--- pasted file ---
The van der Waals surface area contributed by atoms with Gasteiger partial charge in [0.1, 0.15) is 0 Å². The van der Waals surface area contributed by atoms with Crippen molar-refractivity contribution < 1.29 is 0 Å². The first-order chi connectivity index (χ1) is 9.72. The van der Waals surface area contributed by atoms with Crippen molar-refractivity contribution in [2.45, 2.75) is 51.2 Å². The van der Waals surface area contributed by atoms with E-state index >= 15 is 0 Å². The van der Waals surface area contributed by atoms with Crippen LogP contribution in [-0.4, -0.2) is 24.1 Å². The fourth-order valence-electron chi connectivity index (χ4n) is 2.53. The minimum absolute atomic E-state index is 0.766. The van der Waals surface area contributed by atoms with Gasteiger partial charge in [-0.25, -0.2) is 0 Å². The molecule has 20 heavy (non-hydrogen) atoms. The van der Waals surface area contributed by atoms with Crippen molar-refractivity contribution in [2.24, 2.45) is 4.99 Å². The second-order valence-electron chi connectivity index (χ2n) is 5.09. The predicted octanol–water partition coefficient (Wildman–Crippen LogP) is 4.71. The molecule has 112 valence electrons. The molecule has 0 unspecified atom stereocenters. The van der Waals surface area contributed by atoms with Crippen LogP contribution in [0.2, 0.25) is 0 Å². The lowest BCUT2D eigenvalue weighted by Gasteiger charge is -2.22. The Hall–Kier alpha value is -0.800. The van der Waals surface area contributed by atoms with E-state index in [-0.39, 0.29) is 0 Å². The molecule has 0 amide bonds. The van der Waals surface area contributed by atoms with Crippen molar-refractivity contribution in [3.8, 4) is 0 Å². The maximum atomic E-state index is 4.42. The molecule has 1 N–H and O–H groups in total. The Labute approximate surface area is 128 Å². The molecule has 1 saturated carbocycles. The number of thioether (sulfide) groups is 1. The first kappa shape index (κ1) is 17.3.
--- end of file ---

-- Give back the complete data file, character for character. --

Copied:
The van der Waals surface area contributed by atoms with Gasteiger partial charge in [0.1, 0.15) is 0 Å². The van der Waals surface area contributed by atoms with Crippen molar-refractivity contribution < 1.29 is 0 Å². The first-order chi connectivity index (χ1) is 9.72. The van der Waals surface area contributed by atoms with Crippen molar-refractivity contribution in [2.45, 2.75) is 51.2 Å². The van der Waals surface area contributed by atoms with E-state index >= 15 is 0 Å². The van der Waals surface area contributed by atoms with Crippen LogP contribution in [-0.4, -0.2) is 24.1 Å². The fourth-order valence-electron chi connectivity index (χ4n) is 2.53. The minimum absolute atomic E-state index is 0.766. The van der Waals surface area contributed by atoms with Gasteiger partial charge in [-0.25, -0.2) is 0 Å². The molecule has 20 heavy (non-hydrogen) atoms. The van der Waals surface area contributed by atoms with Crippen molar-refractivity contribution in [2.24, 2.45) is 4.99 Å². The second-order valence-electron chi connectivity index (χ2n) is 5.09. The predicted octanol–water partition coefficient (Wildman–Crippen LogP) is 4.71. The molecule has 112 valence electrons. The molecule has 0 unspecified atom stereocenters. The van der Waals surface area contributed by atoms with Crippen LogP contribution in [0.2, 0.25) is 0 Å². The lowest BCUT2D eigenvalue weighted by Gasteiger charge is -2.22. The Hall–Kier alpha value is -0.800. The van der Waals surface area contributed by atoms with E-state index in [-0.39, 0.29) is 0 Å². The molecule has 0 amide bonds. The van der Waals surface area contributed by atoms with Crippen molar-refractivity contribution in [3.8, 4) is 0 Å². The maximum atomic E-state index is 4.42. The molecule has 1 N–H and O–H groups in total. The Labute approximate surface area is 128 Å². The molecule has 1 saturated carbocycles. The number of thioether (sulfide) groups is 1. The first kappa shape index (κ1) is 17.3.